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German slot associations hit out at new Rheinland-Pfalz gaming hall regulations

| By Daniel O'Boyle
German gaming machine trade association Die Deutsche Automatenwirtschaft eV (DAW) and its state equivalent Automaten-Verband Rheinland-Pfalz eV (AVRP) have spoken out against an amendment to Rheinland-Pfalz’s Gaming Act (LGlüG), claiming that it could kill the industry.

The amendment – currently under consideration in the Landtag – requires that gambling halls must be at least 500m from schools or youth facilities, which the bodies said would require half of all licensed operators to close their doors.

“The present draft law destroys the legal offering of slots in Rheinland-Pfalz, because it means the end for more than half of all state-licensed gambling halls,” DAW board spokesman Georg Stecker said.

This, he said, would lead to major job losses across an industry that employs 4,000 people in the state.

“Hundreds of the mostly second or third generation family-run vending machine companies would stand in front of the ruins of their business and 2,500 people in Rheinland-Pfalz would lose their jobs,” he said.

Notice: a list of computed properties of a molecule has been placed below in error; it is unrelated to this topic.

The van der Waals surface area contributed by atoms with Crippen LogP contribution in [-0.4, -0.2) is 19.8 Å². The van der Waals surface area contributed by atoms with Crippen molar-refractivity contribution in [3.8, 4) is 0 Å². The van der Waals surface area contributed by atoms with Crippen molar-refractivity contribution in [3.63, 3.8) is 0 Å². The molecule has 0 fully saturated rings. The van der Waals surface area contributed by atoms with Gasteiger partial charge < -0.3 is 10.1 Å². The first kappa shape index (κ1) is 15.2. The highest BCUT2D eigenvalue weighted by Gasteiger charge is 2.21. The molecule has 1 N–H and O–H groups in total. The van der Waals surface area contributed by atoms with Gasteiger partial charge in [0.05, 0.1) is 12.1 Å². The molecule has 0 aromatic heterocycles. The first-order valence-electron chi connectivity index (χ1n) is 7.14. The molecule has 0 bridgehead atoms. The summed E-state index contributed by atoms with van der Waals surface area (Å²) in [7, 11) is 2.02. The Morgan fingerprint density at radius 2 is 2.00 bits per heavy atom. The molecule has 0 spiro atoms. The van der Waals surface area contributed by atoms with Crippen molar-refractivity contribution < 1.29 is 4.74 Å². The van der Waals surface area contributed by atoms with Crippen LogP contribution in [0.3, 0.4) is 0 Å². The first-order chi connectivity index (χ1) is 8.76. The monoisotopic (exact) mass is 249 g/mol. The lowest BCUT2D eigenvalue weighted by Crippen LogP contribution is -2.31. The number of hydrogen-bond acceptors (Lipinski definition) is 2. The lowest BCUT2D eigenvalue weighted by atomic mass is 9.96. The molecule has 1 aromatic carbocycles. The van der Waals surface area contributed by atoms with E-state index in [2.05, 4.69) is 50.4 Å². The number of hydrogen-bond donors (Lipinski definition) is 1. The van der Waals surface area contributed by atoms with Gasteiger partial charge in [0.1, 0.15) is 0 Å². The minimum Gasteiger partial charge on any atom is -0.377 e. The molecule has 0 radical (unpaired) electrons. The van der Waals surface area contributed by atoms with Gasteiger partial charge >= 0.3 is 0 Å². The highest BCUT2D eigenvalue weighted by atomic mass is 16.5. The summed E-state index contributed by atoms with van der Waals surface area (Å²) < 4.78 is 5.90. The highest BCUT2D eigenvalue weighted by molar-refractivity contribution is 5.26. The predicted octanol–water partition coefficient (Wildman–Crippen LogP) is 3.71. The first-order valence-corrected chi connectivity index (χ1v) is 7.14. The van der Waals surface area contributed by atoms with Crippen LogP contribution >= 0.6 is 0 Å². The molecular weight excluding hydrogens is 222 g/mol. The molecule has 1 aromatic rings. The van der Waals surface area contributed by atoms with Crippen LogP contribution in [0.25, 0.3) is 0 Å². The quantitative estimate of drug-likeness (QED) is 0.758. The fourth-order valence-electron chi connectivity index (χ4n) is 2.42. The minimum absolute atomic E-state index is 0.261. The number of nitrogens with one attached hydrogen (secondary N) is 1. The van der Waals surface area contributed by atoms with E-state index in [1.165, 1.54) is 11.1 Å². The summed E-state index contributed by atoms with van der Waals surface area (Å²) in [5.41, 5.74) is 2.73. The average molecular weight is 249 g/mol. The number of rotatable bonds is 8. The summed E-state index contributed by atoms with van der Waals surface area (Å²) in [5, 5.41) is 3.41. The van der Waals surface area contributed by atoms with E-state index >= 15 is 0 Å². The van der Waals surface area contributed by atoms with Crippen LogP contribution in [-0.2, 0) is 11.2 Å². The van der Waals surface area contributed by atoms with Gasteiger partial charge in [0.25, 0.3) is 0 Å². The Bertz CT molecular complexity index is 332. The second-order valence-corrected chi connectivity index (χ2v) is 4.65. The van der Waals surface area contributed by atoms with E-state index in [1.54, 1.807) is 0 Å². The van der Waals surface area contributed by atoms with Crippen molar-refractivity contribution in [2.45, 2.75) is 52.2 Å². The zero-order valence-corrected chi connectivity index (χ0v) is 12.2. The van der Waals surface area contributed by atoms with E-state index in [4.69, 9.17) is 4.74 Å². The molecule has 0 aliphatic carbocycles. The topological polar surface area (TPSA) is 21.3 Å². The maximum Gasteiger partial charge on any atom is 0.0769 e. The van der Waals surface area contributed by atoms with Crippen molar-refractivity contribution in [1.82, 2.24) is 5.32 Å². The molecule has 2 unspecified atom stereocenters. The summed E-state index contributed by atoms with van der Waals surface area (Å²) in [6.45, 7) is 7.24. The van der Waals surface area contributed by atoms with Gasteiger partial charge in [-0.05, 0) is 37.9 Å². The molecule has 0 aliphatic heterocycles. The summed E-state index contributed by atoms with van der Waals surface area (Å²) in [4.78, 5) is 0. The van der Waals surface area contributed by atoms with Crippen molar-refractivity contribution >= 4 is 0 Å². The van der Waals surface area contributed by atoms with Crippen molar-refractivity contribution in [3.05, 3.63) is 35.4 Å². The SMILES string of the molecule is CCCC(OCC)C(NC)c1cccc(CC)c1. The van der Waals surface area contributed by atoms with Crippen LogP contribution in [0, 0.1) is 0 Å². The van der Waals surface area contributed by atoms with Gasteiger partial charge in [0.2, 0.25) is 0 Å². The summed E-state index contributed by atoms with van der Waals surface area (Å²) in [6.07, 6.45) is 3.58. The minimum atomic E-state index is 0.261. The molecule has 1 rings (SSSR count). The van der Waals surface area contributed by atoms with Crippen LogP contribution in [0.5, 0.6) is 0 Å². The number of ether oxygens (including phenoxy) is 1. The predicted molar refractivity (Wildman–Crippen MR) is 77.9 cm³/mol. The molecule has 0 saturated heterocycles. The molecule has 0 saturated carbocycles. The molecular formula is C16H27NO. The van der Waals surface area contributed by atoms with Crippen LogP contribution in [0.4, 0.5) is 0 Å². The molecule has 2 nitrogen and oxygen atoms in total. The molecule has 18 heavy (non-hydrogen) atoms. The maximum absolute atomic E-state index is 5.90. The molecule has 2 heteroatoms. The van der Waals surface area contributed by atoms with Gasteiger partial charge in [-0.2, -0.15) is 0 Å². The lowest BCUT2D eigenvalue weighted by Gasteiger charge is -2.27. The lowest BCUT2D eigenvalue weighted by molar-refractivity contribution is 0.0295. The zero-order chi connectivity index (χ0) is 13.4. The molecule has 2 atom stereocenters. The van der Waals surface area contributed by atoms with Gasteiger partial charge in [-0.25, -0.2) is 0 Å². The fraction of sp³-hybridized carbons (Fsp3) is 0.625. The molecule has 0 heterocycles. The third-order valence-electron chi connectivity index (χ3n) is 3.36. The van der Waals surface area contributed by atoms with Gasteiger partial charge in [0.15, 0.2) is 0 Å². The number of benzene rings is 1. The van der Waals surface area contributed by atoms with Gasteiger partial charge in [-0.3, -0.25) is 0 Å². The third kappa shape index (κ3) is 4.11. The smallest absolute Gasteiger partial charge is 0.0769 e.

Wolfgang Götz, chairman of the AVRP, added that he believed the soon-to-be-regulated online gaming market posed a much greater risk to children.

The igaming market is currently in a transition period where operators may offer online casino games provided they keep to the rules of the Fourth State Treaty on Gambling, which will officially come into force on 1 July, 2021.

“The draft law is a slap in the face of the ordinary medium-sized vending machine companies in Rheinland-Pfalz and hits us particularly hard in the midst of the economic crisis,” Götz said. “And while more than every second state-licensed amusement arcade in the country under threat of closure on July 1, 2021, the online gaming market is being legalized at the same time, where there are naturally no minimum distances. Nobody understands that anymore.”

Stecker added that regulation needed to be evidence-led and there was not sufficient evidence to suggest distance rules protected children.

“We need regulation based on qualitative criteria that strengthens youth and player protection and maintains proper operations, also in Rheinland-Pfalz,” he said.

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